I highly recommend people to watch this show because it tells more than just one story. It tells a complex story about parents, teenagers, educators and life itself – and since I don’t want to give much of plot line away, so go stream it now.

I further recommend, as a survivor of sexual assault, child sexual abuse, as well as survivor of a suicide attempt – that if you have these feelings, to speak to someone about it – to be clear about your emotions, however hard they may be. There is no shame in being a victim, there is no shame in being depressed, and there is no shame in having dark emotions – but please, speak to someone because suicide is not the answer. There is light at the end of the dark tunnel you’re passing through at the moment.

For help please call the National Suicide Prevention Lifeline any time 1-800-273-8255 (US) or if you’re outside of the States check this list of suicide prevention websites in your country: http://www.suicide.org/international-suicide-hotlines.html.

Review: One Day at a Time

Hey guys! I’m sorry for not posting in so long, but I’ve been engaged in the resistance to today’s increasingly tense political climate – while I’m fighting to keep the rights of POC, women, the LGBTQ community and immigrants both in the US and in Puerto Rico – I’ve also been watching some crazy awesome movies and television shows. One of them being Netflix’ One Day at a Time.

Creators Gloria Calderon Kellett, and Mike Royce did good by the reboot of the beloved sitcom that debut in 1974 and ran for 9 seasons.

one-day-at-a-timeStarring the incredibly talented Justina Machado as a former Army Nurse Penelope Álvarez, the legendary Rita Moreno as her widowed mother Lydia, and Isabella Gomez and Marcel Ruiz as Penelope’s children Elena and Alex – they are the all-(Cuban)American family who reside in California – their landlord, Schneider (the hilarious Todd Grinnell) is more like an adoptive family member that doesn’t annoy with his quips or presence like many other characters do.

In the seven episodes (out of 13) that I’ve seen the show has dealt with  work place conflict, gender wage gap, sexism, immigration and deportation, Trump’s wall, domestic abuse, divorce, re-entering the dating scene after a long relationship followed by a painful separation, self love, and more.

All characters are well rounded, rich in complexities and all actors play each with such ease it’s easy to feel as if you’re watching your own (Latin) family deal with all the intricacies of day-to-day life dealings.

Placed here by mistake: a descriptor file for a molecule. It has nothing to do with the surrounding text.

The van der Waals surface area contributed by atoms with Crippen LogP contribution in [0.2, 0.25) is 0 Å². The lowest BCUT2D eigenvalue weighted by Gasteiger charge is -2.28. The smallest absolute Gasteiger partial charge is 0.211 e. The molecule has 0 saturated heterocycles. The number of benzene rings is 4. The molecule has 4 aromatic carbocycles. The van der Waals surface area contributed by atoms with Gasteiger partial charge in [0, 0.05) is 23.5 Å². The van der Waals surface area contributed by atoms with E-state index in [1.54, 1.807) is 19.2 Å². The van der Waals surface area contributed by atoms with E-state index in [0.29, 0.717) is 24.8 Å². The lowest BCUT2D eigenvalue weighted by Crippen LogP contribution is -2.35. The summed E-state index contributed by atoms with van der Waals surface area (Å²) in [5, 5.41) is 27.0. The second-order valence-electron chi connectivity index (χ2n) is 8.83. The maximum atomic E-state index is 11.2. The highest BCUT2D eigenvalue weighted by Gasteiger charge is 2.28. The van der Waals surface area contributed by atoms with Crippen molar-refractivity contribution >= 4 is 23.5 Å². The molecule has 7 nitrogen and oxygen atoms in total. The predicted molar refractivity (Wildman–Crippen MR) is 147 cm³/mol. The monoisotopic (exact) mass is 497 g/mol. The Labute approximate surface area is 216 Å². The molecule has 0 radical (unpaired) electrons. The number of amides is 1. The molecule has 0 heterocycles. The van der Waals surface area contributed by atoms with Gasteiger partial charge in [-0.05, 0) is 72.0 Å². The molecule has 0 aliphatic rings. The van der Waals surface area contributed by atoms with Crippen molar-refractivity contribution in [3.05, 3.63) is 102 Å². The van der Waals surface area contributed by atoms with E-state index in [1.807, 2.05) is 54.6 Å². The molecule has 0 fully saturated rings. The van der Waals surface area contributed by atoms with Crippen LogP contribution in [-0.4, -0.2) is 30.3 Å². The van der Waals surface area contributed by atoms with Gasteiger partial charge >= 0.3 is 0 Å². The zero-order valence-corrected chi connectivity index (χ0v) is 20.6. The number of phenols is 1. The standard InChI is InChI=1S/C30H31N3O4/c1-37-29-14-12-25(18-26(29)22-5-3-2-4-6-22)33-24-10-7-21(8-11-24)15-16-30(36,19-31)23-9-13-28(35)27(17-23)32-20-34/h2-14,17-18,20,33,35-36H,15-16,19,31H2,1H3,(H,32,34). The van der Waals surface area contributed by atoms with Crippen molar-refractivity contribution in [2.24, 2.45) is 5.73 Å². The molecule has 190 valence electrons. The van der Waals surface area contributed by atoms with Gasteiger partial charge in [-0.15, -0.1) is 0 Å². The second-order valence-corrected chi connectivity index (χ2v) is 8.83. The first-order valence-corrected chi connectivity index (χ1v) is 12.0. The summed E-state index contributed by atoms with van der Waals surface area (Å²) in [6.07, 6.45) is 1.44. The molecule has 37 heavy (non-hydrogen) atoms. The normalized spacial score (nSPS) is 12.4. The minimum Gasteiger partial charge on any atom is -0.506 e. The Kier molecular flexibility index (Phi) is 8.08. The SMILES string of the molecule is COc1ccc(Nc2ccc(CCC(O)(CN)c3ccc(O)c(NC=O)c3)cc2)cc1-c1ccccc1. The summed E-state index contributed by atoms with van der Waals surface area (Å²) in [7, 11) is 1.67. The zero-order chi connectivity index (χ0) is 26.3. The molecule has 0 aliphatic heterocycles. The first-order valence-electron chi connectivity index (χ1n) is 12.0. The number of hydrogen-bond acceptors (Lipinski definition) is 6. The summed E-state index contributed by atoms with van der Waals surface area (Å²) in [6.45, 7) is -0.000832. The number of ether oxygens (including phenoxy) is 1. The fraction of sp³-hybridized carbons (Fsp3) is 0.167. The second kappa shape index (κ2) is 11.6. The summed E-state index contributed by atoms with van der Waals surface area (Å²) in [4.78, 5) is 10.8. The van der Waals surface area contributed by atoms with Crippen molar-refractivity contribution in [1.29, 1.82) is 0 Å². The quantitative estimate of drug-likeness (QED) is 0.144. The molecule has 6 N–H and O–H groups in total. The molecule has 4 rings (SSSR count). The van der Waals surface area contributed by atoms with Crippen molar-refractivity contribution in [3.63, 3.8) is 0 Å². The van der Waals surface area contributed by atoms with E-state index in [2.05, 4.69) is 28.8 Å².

I especially love this show because it’s the first one I’ve seen that I can absolutely relate to. While I’m not Cuban, I know what it’s like to be a Latin person moving to a place where people either hate you, or just don’t know anything about you – therefore they…hate you. The strength of Penelope’s character is inspiring and Lydia reminds me of my own grandmother, but with more sass. I also love how the Latin-Caribbean language was not altered – something that is often misrepresented in films.

All in all, I give it a 10 star out of 10 and name it an absolute binge worthy show.

10 shows that have inspired me (2nd Edition)

Welcome to the second edition of the television shows that have inspired me; be it story-wise, visually, or overall. While the first list featured a set a older shows that made a difference in my life, this new list focuses on the newer shows and how they have inspired me in any way.

  1. Vikings (History Channel; Starring: Travis Fimmel, Clive Standen, Gustaf Skarsgård, Katheryn Winnick) – I love Vikings, their whole myth and reality of exploration, import, export I think it’s absolutely fascinating and have been reading up on the things Vikings have done since I can remember. One of the reasons why I love them so much: they were the first society that treated women with equality. There were shield maidens who fought side by side with men, and made their own decisions when it came to marriage, divorce, children, etc. So when History Channel decided they were going to make a show based on the lives of Ragnar Lothbrok, Rollo (who ended up being King of Normandy) and Shield Maiden Lagertha, I was thrilled! While some pieces of the show are not entirely accurate, the fact that Lagertha (Winnick) is such a strong and independent character from both Ragnar (Fimmel) and Rollo (Standen) reflects the realities of how women in Viking society were treated – including being able to hold positions on their own.